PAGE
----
At road.cc every product is thoroughly tested for as long as it takes to get a proper insight into how well it works. Our reviewers are experienced cyclists that we trust to be objective. While we strive to ensure that opinions expressed are backed up by facts, reviews are by their nature an informed opinion, not a definitive verdict. We don't intentionally try to break anything (except locks) but we do try to look for weak points in any design. The overall score is not just an average of the other scores: it reflects both a product's function and value – with value determined by how a product compares with items of similar spec, quality, and price.
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The Giant Recon HL 350 is a brilliant front commuter light, delivering a decent level of brightness, good run times and fast USB charging in a compact lightweight package.
Part of a range that runs from 100 lumens (Recon HL 100) to a massive 1800 lumens (Recon HL 1800), this 350 lumen model sits squarely in the commuter light sector.
It has three steady modes and two flashing ones, is USB rechargeable, is IPX7 waterproof and mounts to the bar with a straightforward strap. Side windows spill light for visibility at junctions.
This is an incredibly easy light to fit. The simplicity makes it perfect for commuting – leaving lights on when you stop is often not an option. Despite this it's a sturdy attachment too, and a good size for cluttered bars.
The full-power beam is sufficient for me to see even on dark roads, but it really comes into its own in towns and suburbs. The beam is nicely average – neither narrow nor wide – giving good visibility to a decent distance. The flashing modes are ideal for daylight, too.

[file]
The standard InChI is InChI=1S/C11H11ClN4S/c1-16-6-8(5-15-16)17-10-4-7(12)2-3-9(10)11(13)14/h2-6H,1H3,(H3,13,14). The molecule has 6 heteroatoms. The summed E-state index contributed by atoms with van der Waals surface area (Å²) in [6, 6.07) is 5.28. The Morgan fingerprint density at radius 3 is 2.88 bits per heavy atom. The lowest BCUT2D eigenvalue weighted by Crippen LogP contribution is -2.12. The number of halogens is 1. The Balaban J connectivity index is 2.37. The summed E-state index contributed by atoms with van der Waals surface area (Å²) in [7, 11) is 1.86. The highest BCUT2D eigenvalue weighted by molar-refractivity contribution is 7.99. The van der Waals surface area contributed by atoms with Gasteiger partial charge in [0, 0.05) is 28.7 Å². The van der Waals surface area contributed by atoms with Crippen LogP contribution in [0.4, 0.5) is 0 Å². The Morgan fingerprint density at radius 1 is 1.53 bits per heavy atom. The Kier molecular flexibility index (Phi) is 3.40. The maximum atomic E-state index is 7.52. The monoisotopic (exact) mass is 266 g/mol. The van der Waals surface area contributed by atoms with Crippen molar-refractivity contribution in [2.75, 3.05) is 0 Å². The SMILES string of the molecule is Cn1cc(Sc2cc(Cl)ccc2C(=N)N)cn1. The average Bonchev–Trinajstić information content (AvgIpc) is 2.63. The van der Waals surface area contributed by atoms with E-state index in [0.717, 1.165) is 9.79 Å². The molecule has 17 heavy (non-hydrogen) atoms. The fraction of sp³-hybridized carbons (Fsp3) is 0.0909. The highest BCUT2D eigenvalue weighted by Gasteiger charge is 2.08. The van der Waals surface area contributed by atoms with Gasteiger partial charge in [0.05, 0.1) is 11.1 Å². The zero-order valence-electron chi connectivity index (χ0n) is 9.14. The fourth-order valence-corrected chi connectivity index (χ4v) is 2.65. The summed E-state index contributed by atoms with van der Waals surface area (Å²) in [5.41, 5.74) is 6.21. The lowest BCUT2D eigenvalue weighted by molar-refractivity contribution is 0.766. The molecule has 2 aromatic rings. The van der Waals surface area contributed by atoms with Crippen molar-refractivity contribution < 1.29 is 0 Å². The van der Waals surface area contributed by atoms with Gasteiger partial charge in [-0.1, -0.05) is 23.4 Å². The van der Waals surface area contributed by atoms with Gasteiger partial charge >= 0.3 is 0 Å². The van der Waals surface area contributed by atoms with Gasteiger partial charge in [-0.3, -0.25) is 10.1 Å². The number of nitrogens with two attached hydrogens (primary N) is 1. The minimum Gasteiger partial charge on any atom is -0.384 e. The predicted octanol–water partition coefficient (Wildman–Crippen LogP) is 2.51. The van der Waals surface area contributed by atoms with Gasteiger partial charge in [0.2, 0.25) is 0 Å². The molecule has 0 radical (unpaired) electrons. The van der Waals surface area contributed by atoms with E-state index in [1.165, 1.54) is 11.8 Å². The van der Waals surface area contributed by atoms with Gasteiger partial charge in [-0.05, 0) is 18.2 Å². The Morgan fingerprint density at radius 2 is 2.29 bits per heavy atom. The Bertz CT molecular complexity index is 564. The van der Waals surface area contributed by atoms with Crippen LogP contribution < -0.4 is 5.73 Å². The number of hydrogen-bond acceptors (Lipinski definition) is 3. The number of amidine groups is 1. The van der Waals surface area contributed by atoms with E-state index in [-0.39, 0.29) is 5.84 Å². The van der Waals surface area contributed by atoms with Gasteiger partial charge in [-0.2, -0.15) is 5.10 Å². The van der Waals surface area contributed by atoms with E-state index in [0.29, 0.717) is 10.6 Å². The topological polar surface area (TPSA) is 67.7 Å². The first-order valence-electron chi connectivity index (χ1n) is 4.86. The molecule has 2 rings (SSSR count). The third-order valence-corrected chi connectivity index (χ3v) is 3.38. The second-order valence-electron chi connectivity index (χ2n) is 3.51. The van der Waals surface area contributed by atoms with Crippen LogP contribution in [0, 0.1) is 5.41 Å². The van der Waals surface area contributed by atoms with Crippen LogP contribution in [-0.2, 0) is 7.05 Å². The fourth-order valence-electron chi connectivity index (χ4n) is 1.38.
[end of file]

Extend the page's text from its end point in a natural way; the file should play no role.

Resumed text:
One thing I appreciate is that it doesn't turn on in high beam (a personal bugbear as it ruins your night vision), but instead comes on in the lowest steady mode. Clicking the button cycles through modes in the familiar way.
Run time is convenient for commuting, plus the claimed 1.7 hours on full power was, at least during my test, reliably more like two hours. The lowest steady mode (100 lumens) does more like six hours. Flashing modes take it up to about 12 hours.
It only takes about 2.5 hours to charge from dead, which again is ideal for office commutes. The light automatically lowers its power mode when starting to run out of juice too, to maximise remaining run time.
At £34.99, the Giant Recon HL 350 is on par with quite a few other similarly bright lights, such as the Vel 300 Lumen Front Light at £30 and the Cateye AMPP 400 Front Light at £29.99. It's significantly lighter than the Cateye, but a similar weight and size to the Vel.
With its fast charging and decent battery life, low weight and compact design, it's hard to find fault. The sturdy build and strong water resistance (it can actually be submerged) mean it should last well too. I certainly didn't have any issues in the rain.
The HL 350 is a supremely well-designed, user-friendly commuter light that ticks all the boxes – and is good value for money too.
A well-designed, easy to use and effective light with a good balance of run times, output and charge time
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road.cc test report
Make and model: Giant Recon HL350
Size tested: 350 Lumens